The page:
A process that can contribute to the melting of ice shelves in the Antarctic has been discovered by researchers.
An international team of researchers has discovered that adjacent ice shelves play a role in causing instability in others downstream.
The University of East Anglia in the UK led a study that identified that the amount of glacial-meltwater flowing beneath the Thwaites Ice Shelf can be impacted by a small ocean gyre next to it. A weaker gyre allows more warm water to access the areas beneath the ice shelf, causing it to melt.
The Thwaites Ice Shelf is one of the biggest ice shelves in West Antarctica and buttresses the eastern side of the Thwaites Glacier, which has been retreating rapidly over the last 20 years and is the largest contributor to global sea-level rise among Antarctic glaciers.
Using a unique dataset collected by sensors installed beneath the Thwaites Ice Shelf – which has also thinned and weakened significantly in recent decades – the researchers observed that the shallow layers of the ocean underneath it warmed considerably during the period from January 2020 to March 2021.
Most of this warming was driven by waters with a high volume of glacial meltwater originating from the Pine Island Ice Shelf, further east, flowing into the area beneath the Thwaites Ice Shelf.
The glacial meltwater mixes with saltwater when the ocean melts the base of ice shelves and can form a buoyant layer of water that is warmer than the surrounding waters. This lighter, relatively fresher, and warmer water brings heat that melts the base of the Thwaites Ice Shelf.
Lead author Dr. Tiago Dotto, of the Centre for Ocean and Atmospheric Sciences at UEA, said: “We have identified another process that could impact the stability of ice shelves, revealing the importance of local ocean circulation and sea ice. Circumpolar Deep Water, a warm variety of Antarctic waters, is a key player in melting the base of ice shelves. However, in this study, we show that a great amount of heat at shallow layers beneath one ice shelf can be provided by waters originating from other melting ice shelves nearby. Therefore, what happens to one ice shelf, can impact the adjacent ice shelf, and so on. This process is important for regions of high ice shelf melting such as the Amundsen Sea because one ice shelf sits next to the other, and the export of heat from one ice shelf can reach the next one through the ocean circulation.”
Dr. Dotto added: “These atmosphere-sea-ice-ocean interactions are important because they can prolong warm periods beneath ice shelves by allowing warm and meltwater-enriched water to enter adjacent ice-shelf cavities. Gyres potentially existing in other regions around Antarctica may also cause a greater number of ice shelves to be prone to intense basal melting associated with prolonged warm conditions, and as a result, further contribute to global sea-level rise.”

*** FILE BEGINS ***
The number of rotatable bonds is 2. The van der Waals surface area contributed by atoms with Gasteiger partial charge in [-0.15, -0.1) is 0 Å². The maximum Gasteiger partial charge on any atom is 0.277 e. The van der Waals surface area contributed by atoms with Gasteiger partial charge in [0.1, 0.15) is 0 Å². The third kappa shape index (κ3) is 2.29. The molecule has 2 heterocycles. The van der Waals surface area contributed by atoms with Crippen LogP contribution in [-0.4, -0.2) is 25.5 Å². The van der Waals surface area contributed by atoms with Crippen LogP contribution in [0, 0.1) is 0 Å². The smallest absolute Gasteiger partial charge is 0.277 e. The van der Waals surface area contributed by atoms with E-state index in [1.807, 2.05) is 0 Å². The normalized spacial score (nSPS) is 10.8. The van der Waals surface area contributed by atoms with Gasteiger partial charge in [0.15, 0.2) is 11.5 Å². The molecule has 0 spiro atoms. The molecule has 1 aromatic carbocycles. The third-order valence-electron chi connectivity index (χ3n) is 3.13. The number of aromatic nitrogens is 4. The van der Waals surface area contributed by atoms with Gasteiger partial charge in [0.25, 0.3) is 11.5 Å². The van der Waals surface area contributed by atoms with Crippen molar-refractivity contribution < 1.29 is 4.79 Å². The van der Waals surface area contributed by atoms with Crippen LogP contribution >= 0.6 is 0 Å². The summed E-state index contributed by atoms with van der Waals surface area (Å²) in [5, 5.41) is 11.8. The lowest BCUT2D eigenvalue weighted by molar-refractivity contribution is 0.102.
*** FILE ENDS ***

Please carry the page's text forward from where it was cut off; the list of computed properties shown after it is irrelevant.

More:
In January 2020 colleagues from the US drilled holes in the ice and installed sensors monitoring temperature, salinity, and ocean current beneath the Thwaites Ice Shelf.
For more than a year these sensors sent, via satellite, the data used to identify the ocean variations, for example how the temperature and meltwater content varied. From these observations, the researchers suspected that the excess of heat could not have originated locally at the Thwaites Ice Shelf because they did not see strong melting at the sites where the sensors were installed.
By combining the information with computer simulations to identify the origin of this heat, they found that the water that leaves the Pine Island Ice Shelf can access the areas beneath Thwaites Ice Shelf.
The mechanism that explains how these waters access the Thwaites Ice Shelf was identified by using model simulations and data collected by tags attached to seals. They both showed that a gyre near the Thwaites Ice Shelf weakens in winter, which allows more heat to reach shallow areas beneath the ice shelf.
Satellite images also showed that the Southern Hemisphere summer season of 2020/2021 was unusual because it had a high concentration of sea ice in regions near the Thwaites Ice Shelf.
Drawing on the simulations and previous research, the team hypothesized that the gyre was even weaker, so the excess of meltwater from adjacent ice shelves could not be moved away from that region by the currents and instead entered the Thwaites Ice Shelf.
This reduced, even more, the strength of this gyre, which enabled the inflow of water with a higher concentration of glacial meltwater beneath the ice shelf.